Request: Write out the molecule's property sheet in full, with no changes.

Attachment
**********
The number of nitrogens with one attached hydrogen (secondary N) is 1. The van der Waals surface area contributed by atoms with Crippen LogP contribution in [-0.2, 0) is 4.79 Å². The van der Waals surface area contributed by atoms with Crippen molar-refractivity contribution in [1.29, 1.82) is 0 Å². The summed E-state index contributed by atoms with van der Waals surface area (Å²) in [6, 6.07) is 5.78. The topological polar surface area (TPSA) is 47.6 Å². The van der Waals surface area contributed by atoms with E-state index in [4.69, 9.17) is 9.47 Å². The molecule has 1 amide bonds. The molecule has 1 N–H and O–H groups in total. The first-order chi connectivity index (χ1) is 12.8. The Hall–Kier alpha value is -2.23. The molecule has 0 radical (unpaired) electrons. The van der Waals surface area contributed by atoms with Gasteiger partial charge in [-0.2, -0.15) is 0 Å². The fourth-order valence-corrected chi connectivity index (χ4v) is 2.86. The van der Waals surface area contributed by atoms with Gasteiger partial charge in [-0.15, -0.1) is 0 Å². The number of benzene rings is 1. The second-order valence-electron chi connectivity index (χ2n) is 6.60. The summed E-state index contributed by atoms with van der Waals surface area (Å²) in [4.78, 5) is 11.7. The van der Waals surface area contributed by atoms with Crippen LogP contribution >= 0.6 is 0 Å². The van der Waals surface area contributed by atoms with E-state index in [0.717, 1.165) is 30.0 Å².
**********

The number of nitrogens with one attached hydrogen (secondary N) is 1. The van der Waals surface area contributed by atoms with Crippen LogP contribution in [-0.2, 0) is 4.79 Å². The van der Waals surface area contributed by atoms with Crippen molar-refractivity contribution in [1.29, 1.82) is 0 Å². The summed E-state index contributed by atoms with van der Waals surface area (Å²) in [6, 6.07) is 5.78. The topological polar surface area (TPSA) is 47.6 Å². The van der Waals surface area contributed by atoms with E-state index in [4.69, 9.17) is 9.47 Å². The molecule has 1 amide bonds. The molecule has 1 N–H and O–H groups in total. The first-order chi connectivity index (χ1) is 12.8. The Hall–Kier alpha value is -2.23. The molecule has 0 radical (unpaired) electrons. The van der Waals surface area contributed by atoms with Gasteiger partial charge in [-0.2, -0.15) is 0 Å². The fourth-order valence-corrected chi connectivity index (χ4v) is 2.86. The van der Waals surface area contributed by atoms with Gasteiger partial charge in [-0.15, -0.1) is 0 Å². The number of benzene rings is 1. The second-order valence-electron chi connectivity index (χ2n) is 6.60. The summed E-state index contributed by atoms with van der Waals surface area (Å²) in [4.78, 5) is 11.7. The van der Waals surface area contributed by atoms with Crippen LogP contribution >= 0.6 is 0 Å². The van der Waals surface area contributed by atoms with E-state index in [0.717, 1.165) is 30.0 Å².